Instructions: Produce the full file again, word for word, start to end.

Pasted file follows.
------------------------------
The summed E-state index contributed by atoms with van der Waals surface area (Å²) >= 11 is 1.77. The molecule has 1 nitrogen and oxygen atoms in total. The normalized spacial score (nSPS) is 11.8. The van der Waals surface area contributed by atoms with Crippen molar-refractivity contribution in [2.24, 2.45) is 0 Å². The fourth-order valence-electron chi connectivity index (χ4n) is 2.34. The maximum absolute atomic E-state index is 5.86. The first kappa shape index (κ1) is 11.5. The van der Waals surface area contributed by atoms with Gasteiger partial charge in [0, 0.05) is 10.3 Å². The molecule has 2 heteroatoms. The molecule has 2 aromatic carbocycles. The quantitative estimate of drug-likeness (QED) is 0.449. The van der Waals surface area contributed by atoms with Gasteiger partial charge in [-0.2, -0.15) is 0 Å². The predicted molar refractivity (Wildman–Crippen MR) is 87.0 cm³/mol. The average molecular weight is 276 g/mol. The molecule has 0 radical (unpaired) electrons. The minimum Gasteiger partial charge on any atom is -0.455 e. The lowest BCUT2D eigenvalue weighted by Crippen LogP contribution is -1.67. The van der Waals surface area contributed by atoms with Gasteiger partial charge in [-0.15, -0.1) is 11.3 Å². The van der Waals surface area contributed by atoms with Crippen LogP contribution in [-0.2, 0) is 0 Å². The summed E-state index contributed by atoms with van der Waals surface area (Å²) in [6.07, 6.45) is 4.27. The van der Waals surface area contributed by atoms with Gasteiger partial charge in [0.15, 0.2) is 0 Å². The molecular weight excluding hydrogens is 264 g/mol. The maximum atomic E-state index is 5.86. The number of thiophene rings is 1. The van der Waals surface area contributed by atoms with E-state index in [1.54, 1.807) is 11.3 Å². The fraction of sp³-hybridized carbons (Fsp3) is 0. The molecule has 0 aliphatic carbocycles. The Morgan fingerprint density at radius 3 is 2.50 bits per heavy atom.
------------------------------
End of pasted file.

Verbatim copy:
The summed E-state index contributed by atoms with van der Waals surface area (Å²) >= 11 is 1.77. The molecule has 1 nitrogen and oxygen atoms in total. The normalized spacial score (nSPS) is 11.8. The van der Waals surface area contributed by atoms with Crippen molar-refractivity contribution in [2.24, 2.45) is 0 Å². The fourth-order valence-electron chi connectivity index (χ4n) is 2.34. The maximum absolute atomic E-state index is 5.86. The first kappa shape index (κ1) is 11.5. The van der Waals surface area contributed by atoms with Gasteiger partial charge in [0, 0.05) is 10.3 Å². The molecule has 2 heteroatoms. The molecule has 2 aromatic carbocycles. The quantitative estimate of drug-likeness (QED) is 0.449. The van der Waals surface area contributed by atoms with Gasteiger partial charge in [-0.2, -0.15) is 0 Å². The predicted molar refractivity (Wildman–Crippen MR) is 87.0 cm³/mol. The average molecular weight is 276 g/mol. The molecule has 0 radical (unpaired) electrons. The minimum Gasteiger partial charge on any atom is -0.455 e. The lowest BCUT2D eigenvalue weighted by Crippen LogP contribution is -1.67. The van der Waals surface area contributed by atoms with Gasteiger partial charge in [-0.15, -0.1) is 11.3 Å². The van der Waals surface area contributed by atoms with Crippen LogP contribution in [-0.2, 0) is 0 Å². The summed E-state index contributed by atoms with van der Waals surface area (Å²) in [6.07, 6.45) is 4.27. The van der Waals surface area contributed by atoms with Gasteiger partial charge in [0.15, 0.2) is 0 Å². The molecular weight excluding hydrogens is 264 g/mol. The maximum atomic E-state index is 5.86. The number of thiophene rings is 1. The van der Waals surface area contributed by atoms with E-state index in [1.54, 1.807) is 11.3 Å². The fraction of sp³-hybridized carbons (Fsp3) is 0. The molecule has 0 aliphatic carbocycles. The Morgan fingerprint density at radius 3 is 2.50 bits per heavy atom.